Myanmar citizens need a second independence

Taken and edited to Burmanized the article from the Star, “The true meaning of independence” in PUTIK LADA By RAPHAEL KOK

We Myanmars may have freed ourselves of the colonial yoke but we are still lost, having taken more steps backward than forward, and are no closer to the Promised Land.

ONCE upon a time, we were a great empire. We ruled over the Assam, Manipur, Thailand, Lao, Cambodia and upper four states of Malaya. We travelled the seven seas and the world.

Then they came from the West. They were driven by teak, Ruby from Mogoke, black gold, glory and gospel. They came not in peace.

Our empire fell under their superior firepower of the British. And for about than 100 years, they stole from the rich, the poor, the not very rich and the very poor. But they never stole our hearts. Relentlessly, we fought on.

True, we have had epic victories on the military front. Pushed off the British and later Revolt and expelled the Imperial Fascist Japanese Army. After that through democracy and diplomacy, our forefathers, Bogyoke Aung San and U Nu paved the way to independence.

Finally, on the 4th January 1948, we won our independence but lost to our own Military on 2nd March 1962.

That was then. Here and now, serious questions remain. How much independence that we won remained with us, really? How much good did independence bring to our lives? And when we say “we”, who are “we”?

Independence means freedom. Our three successive Constitutions bestows (at least on paper) upon us many freedoms, such as personal liberty, freedom of assembly and freedom of expression. But our latest Constitution also takes away as much as it gives, by bestowing on our military dominant government wide powers to restrict such freedoms.

If you think that our liberty is safely protected by the court of law, think again. In Myanmar, a person can be arrested and detained without trial indefinitely and could sentenced 30-50-99 years in a Kangaroo Courts held in the prisons without needing to proof guilty without reasonable doubt. Sometimes there were allegations that judges need to just read out the verdict written by Military Intelligence Officers. “National security” is the reason often used, but this is rather odd considering that they are just involved in street demonstration and nonviolent politics.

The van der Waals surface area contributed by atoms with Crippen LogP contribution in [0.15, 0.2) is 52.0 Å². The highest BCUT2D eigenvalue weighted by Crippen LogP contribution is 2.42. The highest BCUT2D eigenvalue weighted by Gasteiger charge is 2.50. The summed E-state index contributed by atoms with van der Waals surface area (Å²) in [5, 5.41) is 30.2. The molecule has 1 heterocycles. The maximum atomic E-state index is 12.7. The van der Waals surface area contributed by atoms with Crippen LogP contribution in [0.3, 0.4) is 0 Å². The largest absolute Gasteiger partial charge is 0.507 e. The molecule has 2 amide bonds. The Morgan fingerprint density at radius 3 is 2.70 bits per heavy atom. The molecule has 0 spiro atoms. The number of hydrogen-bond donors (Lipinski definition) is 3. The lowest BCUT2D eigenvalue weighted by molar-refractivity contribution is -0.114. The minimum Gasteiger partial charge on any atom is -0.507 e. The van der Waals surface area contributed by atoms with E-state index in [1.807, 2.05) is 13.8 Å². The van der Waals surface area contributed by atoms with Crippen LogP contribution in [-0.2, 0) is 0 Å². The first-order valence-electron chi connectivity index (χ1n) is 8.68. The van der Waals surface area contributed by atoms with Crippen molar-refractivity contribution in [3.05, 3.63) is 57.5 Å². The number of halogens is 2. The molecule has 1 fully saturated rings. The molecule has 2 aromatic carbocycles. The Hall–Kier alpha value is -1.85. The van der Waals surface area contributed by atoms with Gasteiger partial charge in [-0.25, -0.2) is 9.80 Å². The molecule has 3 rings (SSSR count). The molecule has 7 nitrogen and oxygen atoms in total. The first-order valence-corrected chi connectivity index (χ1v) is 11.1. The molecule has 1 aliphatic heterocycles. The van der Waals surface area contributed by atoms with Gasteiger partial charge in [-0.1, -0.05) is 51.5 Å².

Those draconian laws are frequently used on political dissidents, especially those involved in demonstrations. Oh, yes, in Myanmar we aren’t free to hold peaceful gatherings in public.

Neither are we free to express ourselves. There are certain forbidden subjects that thou shalt not question, such as the sovereignty of the military or the special rights of those military and ex-military personnals.

Try saying “Who made Generals king of anything?” loudly, and you risk suffering the same tragic fate as Socrates who had questioned the existence of the Olympian pantheon of Gods, or Galileo who spread heretical ideas about how the sun does not spin around the Earth.

Thus, what freedoms we have are actually hollow and illusory. Myanmar may have gained independence as a country, but as Myanmar citizens, we have gained little independence as individuals.

Until today, it can be said that corruption exists in officialdom. It even spills over to the commercial sector, where individuals with military connections but without competence often get the first and largest piece of the cake.

And what about racial equality? Oh wait, remember the Special Rights of ex-military Club? You do not talk about it.

There cannot be unity without equality. There’s no “we” or “us” in Myanmar, but only “I” and “my”.

So how did it all go so wrong? It’s perhaps down to the post-independence syndrome faced by  victorious revolutionaries everywhere bestowed with new-found power and wealth overnight.

What history teaches us is that Independence Day is simply the day on which a white knight disposes of a tyrant. Whether after that he becomes a benevolent king sworn to protect his people’s freedoms is a totally different story altogether.

A change of regime may be nothing more than a change of jailors. There may be an extra meal or longer visitation hours, but otherwise the people remain in shackles. They can check-out anytime they like, but they can never leave.

After independence, it’s another day, another dawn. The journey ahead is long and hard. We Myanmars may have escaped from colonialism, but even till today, we are still lost in the desert, taking more steps backwards than forward, and no closer to the Promised Land.

Here and now, what we need is not just one country, but to share one love, one blood and one life. What we need is faith and courage to leave this dream world where there is no spoon, and reach a place high in the desert plain where the streets have no name.

Once upon a time, we won our independence. Now it’s time we win our happy ending.

The writer is a young lawyer. Putik Lada, or pepper buds in Malay, captures the spirit and intention of this column – a platform for young lawyers to articulate their views and aspirations about the law, justice and a civil society. For more information about the young lawyers, visit

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